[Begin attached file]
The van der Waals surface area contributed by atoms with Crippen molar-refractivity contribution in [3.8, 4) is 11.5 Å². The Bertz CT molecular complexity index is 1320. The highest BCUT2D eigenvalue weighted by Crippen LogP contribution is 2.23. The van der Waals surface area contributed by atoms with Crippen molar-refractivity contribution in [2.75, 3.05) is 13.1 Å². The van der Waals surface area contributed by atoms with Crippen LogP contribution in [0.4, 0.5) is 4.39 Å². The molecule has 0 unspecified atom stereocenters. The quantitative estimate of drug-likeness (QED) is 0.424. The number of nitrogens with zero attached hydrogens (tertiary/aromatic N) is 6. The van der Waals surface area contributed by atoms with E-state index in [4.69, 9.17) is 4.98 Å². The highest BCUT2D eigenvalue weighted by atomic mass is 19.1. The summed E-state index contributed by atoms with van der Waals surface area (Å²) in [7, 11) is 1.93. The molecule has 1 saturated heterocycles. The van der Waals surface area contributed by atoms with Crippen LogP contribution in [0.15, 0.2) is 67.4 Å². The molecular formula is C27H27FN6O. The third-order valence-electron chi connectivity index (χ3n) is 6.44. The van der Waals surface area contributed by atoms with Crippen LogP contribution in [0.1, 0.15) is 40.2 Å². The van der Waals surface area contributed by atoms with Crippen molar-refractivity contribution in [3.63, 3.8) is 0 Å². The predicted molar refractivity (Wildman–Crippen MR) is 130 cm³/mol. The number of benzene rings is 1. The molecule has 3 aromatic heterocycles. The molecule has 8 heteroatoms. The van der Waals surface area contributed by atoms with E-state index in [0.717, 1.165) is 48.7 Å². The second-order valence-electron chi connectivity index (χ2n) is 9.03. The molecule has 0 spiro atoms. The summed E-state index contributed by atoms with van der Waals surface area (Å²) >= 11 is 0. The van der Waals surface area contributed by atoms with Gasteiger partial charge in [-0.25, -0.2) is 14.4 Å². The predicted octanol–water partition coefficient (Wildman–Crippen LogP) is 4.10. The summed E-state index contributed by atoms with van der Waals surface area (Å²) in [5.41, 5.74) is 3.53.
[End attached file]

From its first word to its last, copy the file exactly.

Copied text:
The van der Waals surface area contributed by atoms with Crippen molar-refractivity contribution in [3.8, 4) is 11.5 Å². The Bertz CT molecular complexity index is 1320. The highest BCUT2D eigenvalue weighted by Crippen LogP contribution is 2.23. The van der Waals surface area contributed by atoms with Crippen molar-refractivity contribution in [2.75, 3.05) is 13.1 Å². The van der Waals surface area contributed by atoms with Crippen LogP contribution in [0.4, 0.5) is 4.39 Å². The molecule has 0 unspecified atom stereocenters. The quantitative estimate of drug-likeness (QED) is 0.424. The number of nitrogens with zero attached hydrogens (tertiary/aromatic N) is 6. The van der Waals surface area contributed by atoms with E-state index in [4.69, 9.17) is 4.98 Å². The highest BCUT2D eigenvalue weighted by atomic mass is 19.1. The summed E-state index contributed by atoms with van der Waals surface area (Å²) in [7, 11) is 1.93. The molecule has 1 saturated heterocycles. The van der Waals surface area contributed by atoms with Crippen LogP contribution in [0.15, 0.2) is 67.4 Å². The molecular formula is C27H27FN6O. The third-order valence-electron chi connectivity index (χ3n) is 6.44. The van der Waals surface area contributed by atoms with Crippen LogP contribution in [0.1, 0.15) is 40.2 Å². The van der Waals surface area contributed by atoms with Crippen molar-refractivity contribution in [3.63, 3.8) is 0 Å². The predicted molar refractivity (Wildman–Crippen MR) is 130 cm³/mol. The number of benzene rings is 1. The molecule has 3 aromatic heterocycles. The molecule has 8 heteroatoms. The van der Waals surface area contributed by atoms with E-state index in [0.717, 1.165) is 48.7 Å². The second-order valence-electron chi connectivity index (χ2n) is 9.03. The molecule has 0 spiro atoms. The summed E-state index contributed by atoms with van der Waals surface area (Å²) >= 11 is 0. The van der Waals surface area contributed by atoms with Gasteiger partial charge in [-0.25, -0.2) is 14.4 Å². The predicted octanol–water partition coefficient (Wildman–Crippen LogP) is 4.10. The summed E-state index contributed by atoms with van der Waals surface area (Å²) in [5.41, 5.74) is 3.53.